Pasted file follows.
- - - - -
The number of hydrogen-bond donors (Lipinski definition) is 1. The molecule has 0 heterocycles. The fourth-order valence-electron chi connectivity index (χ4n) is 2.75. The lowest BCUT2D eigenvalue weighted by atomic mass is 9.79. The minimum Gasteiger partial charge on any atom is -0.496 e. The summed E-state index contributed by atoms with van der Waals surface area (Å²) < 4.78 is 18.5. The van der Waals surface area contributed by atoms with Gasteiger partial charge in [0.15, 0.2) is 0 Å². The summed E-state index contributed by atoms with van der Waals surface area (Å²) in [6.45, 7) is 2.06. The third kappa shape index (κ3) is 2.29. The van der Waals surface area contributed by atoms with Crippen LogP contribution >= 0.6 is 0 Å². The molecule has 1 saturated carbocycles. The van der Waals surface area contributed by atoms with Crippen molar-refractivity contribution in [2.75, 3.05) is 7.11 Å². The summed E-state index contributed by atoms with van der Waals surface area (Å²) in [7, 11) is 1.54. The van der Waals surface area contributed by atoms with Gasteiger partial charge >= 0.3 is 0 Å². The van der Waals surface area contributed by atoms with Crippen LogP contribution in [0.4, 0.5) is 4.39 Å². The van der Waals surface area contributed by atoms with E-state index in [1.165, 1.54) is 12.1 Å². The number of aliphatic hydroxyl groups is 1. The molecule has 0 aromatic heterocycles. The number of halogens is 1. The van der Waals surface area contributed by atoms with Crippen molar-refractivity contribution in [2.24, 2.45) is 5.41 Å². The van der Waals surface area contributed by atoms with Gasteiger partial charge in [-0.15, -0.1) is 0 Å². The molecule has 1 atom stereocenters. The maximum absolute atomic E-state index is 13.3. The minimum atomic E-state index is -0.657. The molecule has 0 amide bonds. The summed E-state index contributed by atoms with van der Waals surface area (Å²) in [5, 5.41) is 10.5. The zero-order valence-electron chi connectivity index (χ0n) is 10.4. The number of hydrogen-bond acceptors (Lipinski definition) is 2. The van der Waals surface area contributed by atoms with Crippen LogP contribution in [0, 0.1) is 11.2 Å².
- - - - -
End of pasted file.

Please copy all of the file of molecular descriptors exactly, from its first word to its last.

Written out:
The number of hydrogen-bond donors (Lipinski definition) is 1. The molecule has 0 heterocycles. The fourth-order valence-electron chi connectivity index (χ4n) is 2.75. The lowest BCUT2D eigenvalue weighted by atomic mass is 9.79. The minimum Gasteiger partial charge on any atom is -0.496 e. The summed E-state index contributed by atoms with van der Waals surface area (Å²) < 4.78 is 18.5. The van der Waals surface area contributed by atoms with Gasteiger partial charge in [0.15, 0.2) is 0 Å². The summed E-state index contributed by atoms with van der Waals surface area (Å²) in [6.45, 7) is 2.06. The third kappa shape index (κ3) is 2.29. The van der Waals surface area contributed by atoms with Crippen LogP contribution >= 0.6 is 0 Å². The molecule has 1 saturated carbocycles. The van der Waals surface area contributed by atoms with Crippen molar-refractivity contribution in [2.75, 3.05) is 7.11 Å². The summed E-state index contributed by atoms with van der Waals surface area (Å²) in [7, 11) is 1.54. The van der Waals surface area contributed by atoms with Gasteiger partial charge >= 0.3 is 0 Å². The van der Waals surface area contributed by atoms with Crippen LogP contribution in [0.4, 0.5) is 4.39 Å². The van der Waals surface area contributed by atoms with E-state index in [1.165, 1.54) is 12.1 Å². The number of aliphatic hydroxyl groups is 1. The molecule has 0 aromatic heterocycles. The number of halogens is 1. The van der Waals surface area contributed by atoms with Crippen molar-refractivity contribution in [2.24, 2.45) is 5.41 Å². The van der Waals surface area contributed by atoms with Gasteiger partial charge in [-0.15, -0.1) is 0 Å². The molecule has 1 atom stereocenters. The maximum absolute atomic E-state index is 13.3. The minimum atomic E-state index is -0.657. The molecule has 0 amide bonds. The summed E-state index contributed by atoms with van der Waals surface area (Å²) in [5, 5.41) is 10.5. The zero-order valence-electron chi connectivity index (χ0n) is 10.4. The number of hydrogen-bond acceptors (Lipinski definition) is 2. The van der Waals surface area contributed by atoms with Crippen LogP contribution in [0, 0.1) is 11.2 Å².